Patient navigation shares many attributes with other care management models. Most patient navigation programs have been housed directly with the providers of health care and facilitate care through providing a liaison between patients and the health care team. A recent Centers for Medicare and Medicaid (CMS) program investigating the clinical and financial benefit of care management programs funded multiple models of care, ranging from off-site telephone-based interventions, to clinically-based programs linked with the providers of care. Of the 15 funded programs, only two showed a benefit; both were programs with face to face as opposed to telephone-only contact, and were programs housed and organized with the providers of care15.
The two studies published in this issue of JGIM provide further support of the patient navigation model. Both programs are funded through the Avon Foundation, which has provided consistent support for breast cancer care to safety net programs over the past decade. The study by Phillips and colleagues16 addressed low HEDIS-measured screening mammography, and studied the impact of patient navigation through a pre-post difference in difference analysis. The 10% improvement in HEDIS rates achieved by the intervention is noteworthy in that it would allow such a safety net system to benefit from most pay for performance programs. The findings illustrate that unstable housing and incorrect contact information in their patient populations remain limitations to this patient navigation model.
Donelan and colleagues17 studied patient satisfaction with the patient navigator model of care. They compared patients from their community health center affiliates, predominantly low income, minority women, with a primarily white, educated population whose primary care was not through a safety net institution. Both populations reported similar satisfaction with care after abnormal breast cancer screening. The lack of demographic overlap between the two groups prevents multivariable or propensity adjustment to fully understand what impact the navigation model played in the results. The authors conclude that the navigated and non-navigated groups report similar perceptions of the quality of their care. It is not clear whether this indicates that the navigated group would have been equally satisfied with their care without navigation or whether prior to navigation, the minority population would have reported a poorer experience with care that was ameliorated with navigation. Further research needs to study this issue with appropriate control populations, to understand if patient navigation is serving to benefit the quality of care in low income and minority communities.18,19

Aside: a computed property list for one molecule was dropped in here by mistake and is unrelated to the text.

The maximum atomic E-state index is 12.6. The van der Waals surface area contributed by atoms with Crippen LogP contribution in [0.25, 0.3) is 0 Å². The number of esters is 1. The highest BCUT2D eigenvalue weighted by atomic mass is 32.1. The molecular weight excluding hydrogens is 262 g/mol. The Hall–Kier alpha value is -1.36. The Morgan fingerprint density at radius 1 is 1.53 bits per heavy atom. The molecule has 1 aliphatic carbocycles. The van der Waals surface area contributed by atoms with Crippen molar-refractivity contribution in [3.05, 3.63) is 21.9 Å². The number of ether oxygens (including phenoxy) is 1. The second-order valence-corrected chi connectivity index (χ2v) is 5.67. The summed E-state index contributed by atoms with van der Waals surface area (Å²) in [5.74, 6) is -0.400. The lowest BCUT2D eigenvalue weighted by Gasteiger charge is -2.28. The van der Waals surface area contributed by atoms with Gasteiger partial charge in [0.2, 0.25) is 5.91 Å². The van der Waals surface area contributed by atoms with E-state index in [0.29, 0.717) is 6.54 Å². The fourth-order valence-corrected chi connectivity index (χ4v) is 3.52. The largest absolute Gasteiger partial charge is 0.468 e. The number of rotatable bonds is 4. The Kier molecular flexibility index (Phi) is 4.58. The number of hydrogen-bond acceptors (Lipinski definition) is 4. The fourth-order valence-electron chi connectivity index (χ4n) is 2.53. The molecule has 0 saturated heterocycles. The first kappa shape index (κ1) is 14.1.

The initial reports suggest that patient navigation holds promise to address care needs to vulnerable populations, and bridge the disparities gap. Currently, however, patient navigation systems are more likely to be found and marketed in systems caring and targeting patients who are insured, employed and educated. Paradoxically, if patient navigation is an effective modality for improving care, there is a risk of it increasing rather than eliminating health disparities. Few safety net institutions have the ongoing resources to support this augmentation to care, and insurers do not reimburse this care. This is in contrast to hospitals and health care systems providing care to predominantly insured populations, where resources are present to support patient navigation services. The websites of most private cancer care centers tout the benefits of their patient navigation, and these are now seen as standards of care by some cancer care accreditation organizations including the National Accreditation Program for Breast Centers20, and the National Comprehensive Cancer Networks21. Even as patient navigation is studied to ensure appropriate care to the underserved, its major implementation has been in insured populations who already have better health outcomes. Health care reform has at its goal a transition into a care management approach, as a necessary step to improving quality and reducing cost. We will need to carefully watch that resources including patient navigation and case management are provided to safety net institutions to address the challenges that their populations face, if we hope to reduce and not increase disparities in care.